Below is the same data shown in the Heatmap and in Excel. You can see the difference that using colors and color intensity makes. With the Heatmap, it is much easier for your eye to jump to the cells with higher – or smaller – numbers. Without the Heatmap’s color, you may need to spend more time reading the numbers before you can begin to discern patterns:

With the Heatmap, you also can hold the cursor over a cell for more information. This way, you don’t have to try to figure out whether the number you are looking at is for, say, Sally Beck as opposed to Jeffrey Skilling, or for xls files rather than pdf files:

How Do I Use the Heatmap?

There are various ways you can use the Heatmap. You can select one or more cells and have the platform formulate a search for you. You can export the Heatmap as a CSV file and work with its contents that way. You can changes the variables used for the Heatmap, selecting from

Add One Cell to Search

If you click a cell in the Heatmap, you then can select Add to Search to add the that cell to your search:

When you do that, the Heatmap automatically updates to show the results of the new search:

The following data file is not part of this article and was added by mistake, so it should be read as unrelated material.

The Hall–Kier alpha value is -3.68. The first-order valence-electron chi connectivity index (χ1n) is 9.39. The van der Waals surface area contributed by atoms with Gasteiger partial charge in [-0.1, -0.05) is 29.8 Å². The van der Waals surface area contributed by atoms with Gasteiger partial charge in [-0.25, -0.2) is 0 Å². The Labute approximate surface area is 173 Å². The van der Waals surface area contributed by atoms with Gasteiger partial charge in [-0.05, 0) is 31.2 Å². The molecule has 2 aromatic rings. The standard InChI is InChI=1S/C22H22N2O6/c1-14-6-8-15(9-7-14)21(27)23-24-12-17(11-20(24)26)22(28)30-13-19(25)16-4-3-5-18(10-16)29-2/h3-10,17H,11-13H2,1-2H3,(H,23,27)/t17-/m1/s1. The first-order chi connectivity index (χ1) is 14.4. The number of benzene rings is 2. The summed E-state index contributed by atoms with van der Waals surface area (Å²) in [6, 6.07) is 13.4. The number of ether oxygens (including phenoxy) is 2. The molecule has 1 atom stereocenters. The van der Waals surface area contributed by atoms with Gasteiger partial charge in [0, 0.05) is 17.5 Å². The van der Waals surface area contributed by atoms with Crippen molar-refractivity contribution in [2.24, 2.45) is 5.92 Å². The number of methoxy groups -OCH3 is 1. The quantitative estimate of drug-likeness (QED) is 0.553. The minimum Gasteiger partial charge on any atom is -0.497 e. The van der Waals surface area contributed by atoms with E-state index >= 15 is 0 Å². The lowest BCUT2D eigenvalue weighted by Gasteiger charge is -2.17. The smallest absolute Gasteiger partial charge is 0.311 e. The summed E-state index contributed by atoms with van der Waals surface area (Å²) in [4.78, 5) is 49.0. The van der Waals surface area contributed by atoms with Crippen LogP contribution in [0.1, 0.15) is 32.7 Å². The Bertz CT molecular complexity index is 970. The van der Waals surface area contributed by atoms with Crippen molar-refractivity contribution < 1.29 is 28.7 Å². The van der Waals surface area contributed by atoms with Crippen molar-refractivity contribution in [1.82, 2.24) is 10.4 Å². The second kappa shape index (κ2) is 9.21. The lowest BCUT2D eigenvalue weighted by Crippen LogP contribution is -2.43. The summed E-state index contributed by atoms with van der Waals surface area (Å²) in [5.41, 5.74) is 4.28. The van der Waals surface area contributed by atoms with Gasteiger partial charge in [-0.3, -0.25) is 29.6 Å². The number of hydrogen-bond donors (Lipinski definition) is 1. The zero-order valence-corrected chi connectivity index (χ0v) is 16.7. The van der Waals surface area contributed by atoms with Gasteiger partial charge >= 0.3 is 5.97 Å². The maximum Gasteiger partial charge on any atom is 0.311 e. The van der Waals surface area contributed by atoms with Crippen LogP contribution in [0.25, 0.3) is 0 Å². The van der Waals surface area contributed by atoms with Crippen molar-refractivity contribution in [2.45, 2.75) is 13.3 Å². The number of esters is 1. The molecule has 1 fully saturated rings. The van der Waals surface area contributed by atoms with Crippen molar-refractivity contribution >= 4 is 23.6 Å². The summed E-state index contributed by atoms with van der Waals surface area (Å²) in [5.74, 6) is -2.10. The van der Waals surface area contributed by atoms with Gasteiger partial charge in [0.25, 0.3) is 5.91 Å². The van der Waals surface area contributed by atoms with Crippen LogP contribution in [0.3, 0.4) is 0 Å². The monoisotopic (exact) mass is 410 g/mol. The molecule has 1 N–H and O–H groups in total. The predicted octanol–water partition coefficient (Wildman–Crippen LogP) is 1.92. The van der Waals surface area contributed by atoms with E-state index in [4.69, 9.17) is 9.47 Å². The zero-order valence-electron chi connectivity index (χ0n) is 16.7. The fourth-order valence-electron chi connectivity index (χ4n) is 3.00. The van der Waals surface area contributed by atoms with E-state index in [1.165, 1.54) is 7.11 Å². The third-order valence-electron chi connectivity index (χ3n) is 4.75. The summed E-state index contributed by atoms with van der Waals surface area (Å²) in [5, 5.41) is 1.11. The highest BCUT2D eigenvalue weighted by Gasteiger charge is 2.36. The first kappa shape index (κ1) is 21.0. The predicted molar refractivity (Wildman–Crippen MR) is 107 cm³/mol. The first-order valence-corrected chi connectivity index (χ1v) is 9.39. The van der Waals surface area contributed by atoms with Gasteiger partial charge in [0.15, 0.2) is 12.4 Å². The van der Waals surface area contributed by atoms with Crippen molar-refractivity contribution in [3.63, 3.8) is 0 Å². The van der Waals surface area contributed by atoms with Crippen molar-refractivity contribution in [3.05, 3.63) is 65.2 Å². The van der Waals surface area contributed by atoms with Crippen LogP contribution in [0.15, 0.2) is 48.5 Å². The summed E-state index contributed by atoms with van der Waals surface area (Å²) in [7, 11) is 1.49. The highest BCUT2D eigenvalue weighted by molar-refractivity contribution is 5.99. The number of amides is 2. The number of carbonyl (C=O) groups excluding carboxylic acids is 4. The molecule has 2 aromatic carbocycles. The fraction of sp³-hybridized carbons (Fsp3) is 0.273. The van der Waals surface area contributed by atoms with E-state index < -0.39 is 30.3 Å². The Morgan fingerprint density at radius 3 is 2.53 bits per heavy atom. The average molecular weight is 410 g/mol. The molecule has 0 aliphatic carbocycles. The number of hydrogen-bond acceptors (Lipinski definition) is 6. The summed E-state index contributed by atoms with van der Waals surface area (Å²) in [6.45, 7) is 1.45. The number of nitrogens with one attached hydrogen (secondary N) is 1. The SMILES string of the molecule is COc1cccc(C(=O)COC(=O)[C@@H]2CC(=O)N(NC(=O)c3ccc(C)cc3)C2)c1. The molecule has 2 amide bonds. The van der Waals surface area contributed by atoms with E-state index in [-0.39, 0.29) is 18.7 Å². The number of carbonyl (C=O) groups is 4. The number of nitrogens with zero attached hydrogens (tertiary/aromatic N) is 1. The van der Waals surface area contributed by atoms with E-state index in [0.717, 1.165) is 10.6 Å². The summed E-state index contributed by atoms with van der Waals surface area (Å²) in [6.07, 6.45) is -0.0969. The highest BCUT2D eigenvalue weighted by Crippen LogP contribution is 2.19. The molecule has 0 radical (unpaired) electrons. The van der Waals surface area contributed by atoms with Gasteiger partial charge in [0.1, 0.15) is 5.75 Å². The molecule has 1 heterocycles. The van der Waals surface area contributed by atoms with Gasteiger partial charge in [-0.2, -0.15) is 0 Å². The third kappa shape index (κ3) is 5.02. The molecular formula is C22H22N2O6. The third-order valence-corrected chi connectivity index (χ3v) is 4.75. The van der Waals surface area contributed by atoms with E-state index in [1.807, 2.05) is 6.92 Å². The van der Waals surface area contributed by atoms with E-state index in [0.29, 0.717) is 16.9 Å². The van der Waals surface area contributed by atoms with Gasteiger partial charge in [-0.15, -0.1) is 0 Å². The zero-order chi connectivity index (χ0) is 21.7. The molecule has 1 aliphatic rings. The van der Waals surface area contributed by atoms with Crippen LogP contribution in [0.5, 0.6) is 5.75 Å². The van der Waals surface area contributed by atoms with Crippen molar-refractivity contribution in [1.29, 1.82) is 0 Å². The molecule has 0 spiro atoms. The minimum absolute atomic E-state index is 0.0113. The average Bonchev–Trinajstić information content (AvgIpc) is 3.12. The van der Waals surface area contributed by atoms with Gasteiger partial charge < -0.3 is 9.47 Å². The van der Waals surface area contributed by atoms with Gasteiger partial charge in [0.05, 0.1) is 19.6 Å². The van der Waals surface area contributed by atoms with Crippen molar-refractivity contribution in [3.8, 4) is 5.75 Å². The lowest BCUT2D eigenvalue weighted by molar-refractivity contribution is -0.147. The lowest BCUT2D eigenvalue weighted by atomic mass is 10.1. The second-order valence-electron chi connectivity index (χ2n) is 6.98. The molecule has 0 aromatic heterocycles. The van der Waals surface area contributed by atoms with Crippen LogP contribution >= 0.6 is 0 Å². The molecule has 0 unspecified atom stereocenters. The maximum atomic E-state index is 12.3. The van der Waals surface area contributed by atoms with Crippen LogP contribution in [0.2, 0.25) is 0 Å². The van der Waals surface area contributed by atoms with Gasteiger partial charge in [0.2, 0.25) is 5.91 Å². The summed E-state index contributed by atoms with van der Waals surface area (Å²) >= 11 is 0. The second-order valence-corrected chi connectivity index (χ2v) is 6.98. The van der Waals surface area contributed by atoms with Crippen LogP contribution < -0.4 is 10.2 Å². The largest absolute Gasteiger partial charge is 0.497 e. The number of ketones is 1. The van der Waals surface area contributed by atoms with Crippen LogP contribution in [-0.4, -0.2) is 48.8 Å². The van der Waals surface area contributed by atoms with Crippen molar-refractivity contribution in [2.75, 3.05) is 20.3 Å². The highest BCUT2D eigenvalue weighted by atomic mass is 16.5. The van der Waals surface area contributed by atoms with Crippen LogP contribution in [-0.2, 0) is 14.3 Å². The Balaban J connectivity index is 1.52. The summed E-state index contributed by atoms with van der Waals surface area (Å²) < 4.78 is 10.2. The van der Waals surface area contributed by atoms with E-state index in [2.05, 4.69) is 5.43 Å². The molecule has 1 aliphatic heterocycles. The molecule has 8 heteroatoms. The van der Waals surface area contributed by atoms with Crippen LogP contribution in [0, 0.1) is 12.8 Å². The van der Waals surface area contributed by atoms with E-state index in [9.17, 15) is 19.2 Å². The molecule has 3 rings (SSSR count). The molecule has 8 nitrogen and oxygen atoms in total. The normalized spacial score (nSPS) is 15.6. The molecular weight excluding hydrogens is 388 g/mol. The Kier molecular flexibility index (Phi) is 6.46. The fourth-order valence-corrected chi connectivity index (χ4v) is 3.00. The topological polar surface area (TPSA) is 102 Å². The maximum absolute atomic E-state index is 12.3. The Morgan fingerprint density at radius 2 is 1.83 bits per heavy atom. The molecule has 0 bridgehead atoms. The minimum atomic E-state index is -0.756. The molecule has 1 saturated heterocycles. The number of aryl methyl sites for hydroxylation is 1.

If you click on the pill in the search bar, you can see your search in Advanced Search, which instructs the platform to find all documents where the Custodian is kean, steven and the Extension is msg:

Add Multiple Cells to Search

You can add multiple cells to your search by clicking on each cell you would like to add and then selecting Add to Search:

Here is the updated Heatmap:

And here is the search (you would need to scroll down to see the entire search):

Export the Heatmap

At any point, you can export the Heatmap as a CSV (comma-separated values) file. This will allow you to work with the data in ways the platform might now allow. To export the Heatmap, click on the download button in the upper right corner of the Heatmap:

The file will be exported to the Downloads folder on your computer. The name of the file, and the name of the folder in the file, will match the variable used for the Heatmap. The file will contain the same rows and columns of information as the Heatmap:

Choose Different Variables

By default, the Heatmap selects Custodian for rows and Extension for columns. You can change those variables. You can choose from a wide array of metadata fields, create a custom selection of variables, or use a set of search terms.

To change variables, click on the gear icon or the text to the right of it: